Is your boss requesting you? Use similar logic. If you’ve maintained your page correctly, add him or her. If you don’t feel comfortable, create a new Facebook page; that way you can have one for professional encounters and another for fun.
If you’re one to flaunt your adorable pics, it’s crucial to constantly screen your notifications (ouu, a notie!). Are you scantily-clad? Is there a beer can creeping in the corner of the photo? Did you go a little too far at that Jersey Shore themed party and end up acting like Snooki? Even if you’re of age, you shouldn’t have photos of you with alcohol in your pictures. “A conservative approach is best when it comes to alcohol. When you are looking at a (still) tough job market, you don’t want to introduce any iota of doubt about your ability or your maturity,” said Krochmal.
Burke agreed. “Alcohol does not belong in the job search process. Employers are making a judgment based on that.” He explained that companies consider, “Is this someone who can go out with clients?” “Will they drink excessively in front of them?” “Will they be the ones coming late on Monday due to a massive hangover?” Bottom line: Un-tag inappropriate pictures or hide them entirely.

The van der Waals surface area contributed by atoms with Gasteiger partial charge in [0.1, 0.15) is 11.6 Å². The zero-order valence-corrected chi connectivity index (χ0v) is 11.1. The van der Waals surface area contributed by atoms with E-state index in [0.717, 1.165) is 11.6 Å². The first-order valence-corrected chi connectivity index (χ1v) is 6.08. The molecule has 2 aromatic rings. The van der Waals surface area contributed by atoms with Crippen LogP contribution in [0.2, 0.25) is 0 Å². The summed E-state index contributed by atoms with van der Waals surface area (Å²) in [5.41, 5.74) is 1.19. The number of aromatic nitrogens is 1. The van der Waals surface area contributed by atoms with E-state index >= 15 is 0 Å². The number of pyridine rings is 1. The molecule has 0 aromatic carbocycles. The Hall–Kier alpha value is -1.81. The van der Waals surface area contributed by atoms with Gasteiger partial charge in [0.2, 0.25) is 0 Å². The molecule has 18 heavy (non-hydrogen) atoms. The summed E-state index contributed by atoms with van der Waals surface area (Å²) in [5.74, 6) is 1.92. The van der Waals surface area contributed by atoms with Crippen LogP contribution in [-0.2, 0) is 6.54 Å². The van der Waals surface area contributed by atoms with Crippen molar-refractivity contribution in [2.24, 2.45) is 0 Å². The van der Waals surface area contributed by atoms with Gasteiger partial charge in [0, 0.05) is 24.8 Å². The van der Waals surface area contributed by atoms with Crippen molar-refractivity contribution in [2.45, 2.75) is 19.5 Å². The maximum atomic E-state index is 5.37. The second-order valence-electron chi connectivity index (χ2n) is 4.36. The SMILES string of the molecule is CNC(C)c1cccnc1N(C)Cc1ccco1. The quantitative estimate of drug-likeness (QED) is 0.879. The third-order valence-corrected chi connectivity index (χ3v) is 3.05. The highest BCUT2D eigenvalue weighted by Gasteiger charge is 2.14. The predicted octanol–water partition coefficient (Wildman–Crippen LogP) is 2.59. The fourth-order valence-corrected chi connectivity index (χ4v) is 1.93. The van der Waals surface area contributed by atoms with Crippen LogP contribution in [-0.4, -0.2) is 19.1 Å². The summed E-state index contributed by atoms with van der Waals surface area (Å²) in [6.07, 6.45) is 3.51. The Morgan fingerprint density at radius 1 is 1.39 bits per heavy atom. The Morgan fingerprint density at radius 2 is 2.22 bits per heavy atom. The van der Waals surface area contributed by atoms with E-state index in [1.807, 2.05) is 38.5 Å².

If there’s a not too flattering video or photo of you up that isn’t yours, you’re going to need to speak with the person who owns it directly. Whether it’s a close friend or a random peer from high school, send them a professional message explaining that you are applying for jobs and would rather the footage be erased entirely. They might be difficult, so if they are, remind them that they too will need to go through a similar process and owning these kinds of photos isn’t looked at well by employers. Be polite but stern.
One of the amazing things about Twitter is that you can follow industry big names as well as your employer. Use this to your advantage: Actively “retweet” your favorite company’s news and attribute them as sources. For all you journalism junkies, follow the Hearst Corporation or Ed2010 for great updates. Bit.ly is a helpful tool, but doesn’t give your followers a clue as to where you’re getting your information. If your employer can see you use Twitter as a tool to stay ahead in the industry you’re in, then you’re golden. This shows your interest in the field and your ability to navigate the Internet in a mature manner.
The Big Picture
Be mindful that social media plays a big role in business today. The ability to interact with a company’s customers is essential, so if you use social networks wisely employers will be interested. “Have a professional understanding of the services,” Burke advised. If you can do that, you’re set for the real world. Happy surfing!
Fred Burke, Director of the Hofstra University Career Center
Mo Krochmal, Assistant Professor of Journalism at Hofstra University